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During Rick's flashbacks to Paris, he and Ilsa are shown dancing at a nightclub. The song to which they are dancing is "Perfidia" Theme of the song is a lover's betrayal, a hint at what Rick thought of Ilsa when she disappeared and now, when she reappears.
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It was claimed when the movie was in release that Jack Benny can be seen briefly in it.
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Because "As Time Goes By" had been written years before the film was made, it was deemed not eligible for an Oscar, and was not nominated for Best Song of the Year.
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Was voted the 3rd Greatest film of all time by Entertainment Weekly.
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Casablanca, Morocco, was one of the key stops for refugees fleeing Nazi-occupied Europe, which is why the original playwrights chose the city for the setting of their play (though initially they had opted for Lisbon).
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To prepare for working with Humphrey Bogart, Ingrid Bergman watched The Maltese Falcon (1941) many times.
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In the market scene, as one of the Resistance members is shot, the wall of the building behind him is painted with a picture of Marshal Henri Philippe Pétain and a quote attributed to him. In English, the quote reads, "I keep my promises, even those of other people".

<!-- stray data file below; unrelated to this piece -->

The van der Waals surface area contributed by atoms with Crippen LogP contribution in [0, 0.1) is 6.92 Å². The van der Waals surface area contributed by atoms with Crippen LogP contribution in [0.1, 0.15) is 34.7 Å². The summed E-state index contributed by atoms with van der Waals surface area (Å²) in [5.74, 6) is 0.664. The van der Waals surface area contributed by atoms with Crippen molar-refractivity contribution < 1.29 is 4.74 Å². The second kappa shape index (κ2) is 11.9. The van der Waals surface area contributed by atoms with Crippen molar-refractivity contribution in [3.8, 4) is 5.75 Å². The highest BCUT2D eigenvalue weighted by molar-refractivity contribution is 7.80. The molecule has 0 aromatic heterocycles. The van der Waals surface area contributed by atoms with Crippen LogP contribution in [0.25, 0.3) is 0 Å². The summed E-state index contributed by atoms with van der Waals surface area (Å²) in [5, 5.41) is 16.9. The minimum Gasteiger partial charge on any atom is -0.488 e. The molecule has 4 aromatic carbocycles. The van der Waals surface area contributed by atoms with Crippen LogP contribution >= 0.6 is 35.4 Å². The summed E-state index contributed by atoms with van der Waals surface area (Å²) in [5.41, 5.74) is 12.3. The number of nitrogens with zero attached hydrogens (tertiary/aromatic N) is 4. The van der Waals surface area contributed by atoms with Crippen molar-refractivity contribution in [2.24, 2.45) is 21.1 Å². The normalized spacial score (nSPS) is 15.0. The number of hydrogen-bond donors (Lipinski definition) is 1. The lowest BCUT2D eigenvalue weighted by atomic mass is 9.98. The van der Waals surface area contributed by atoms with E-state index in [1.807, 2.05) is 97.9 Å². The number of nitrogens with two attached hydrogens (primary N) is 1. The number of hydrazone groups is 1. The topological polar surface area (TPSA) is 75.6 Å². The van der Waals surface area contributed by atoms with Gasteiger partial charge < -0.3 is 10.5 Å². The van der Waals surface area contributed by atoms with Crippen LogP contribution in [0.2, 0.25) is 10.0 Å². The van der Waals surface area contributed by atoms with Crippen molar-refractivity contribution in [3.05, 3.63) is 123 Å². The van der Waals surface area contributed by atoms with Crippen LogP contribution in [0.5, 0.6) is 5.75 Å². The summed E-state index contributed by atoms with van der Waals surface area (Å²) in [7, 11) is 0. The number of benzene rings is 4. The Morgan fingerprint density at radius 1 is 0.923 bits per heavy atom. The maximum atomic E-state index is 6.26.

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The scene of Major Strasser's arrival was filmed at Metropolitan Airport, now known as Van Nuys Airport, just outside of Los Angeles.
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Carl's back story is hinted at once, when he is referred to as "Professor" by a waiter.
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Other actresses considered for the part of Ilsa were Edwige Feuillère, Michèle Morgan and Tamara Toumanova. Ingrid Bergman was one of the first choices, but she was under contract to David O. Selznick, who was stalling because he wanted her for For Whom the Bell Tolls (1943). Selznick finally agreed when he learned that the Epstein brothers and Michael Curtiz were working on the film, all of whom he respected and trusted. Warner Bros. also agreed to loan Selznick the services of Olivia de Havilland in return.
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The "Casablanca Hanger" at the Van Nuys Airport, built in 1928, was demolished in 2007.
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Although M.K. Jerome and Jack Scholl are listed in the opening credits for "Songs", they are in fact represented by only one song (Knock on Wood). The other song they wrote for Casablanca (1942) (Dat's What Noah Done) was cut from the picture.
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The movie's line "I stick my neck out for nobody." was voted as the #42 of "The 100 Greatest Movie Lines" by Premiere in 2007.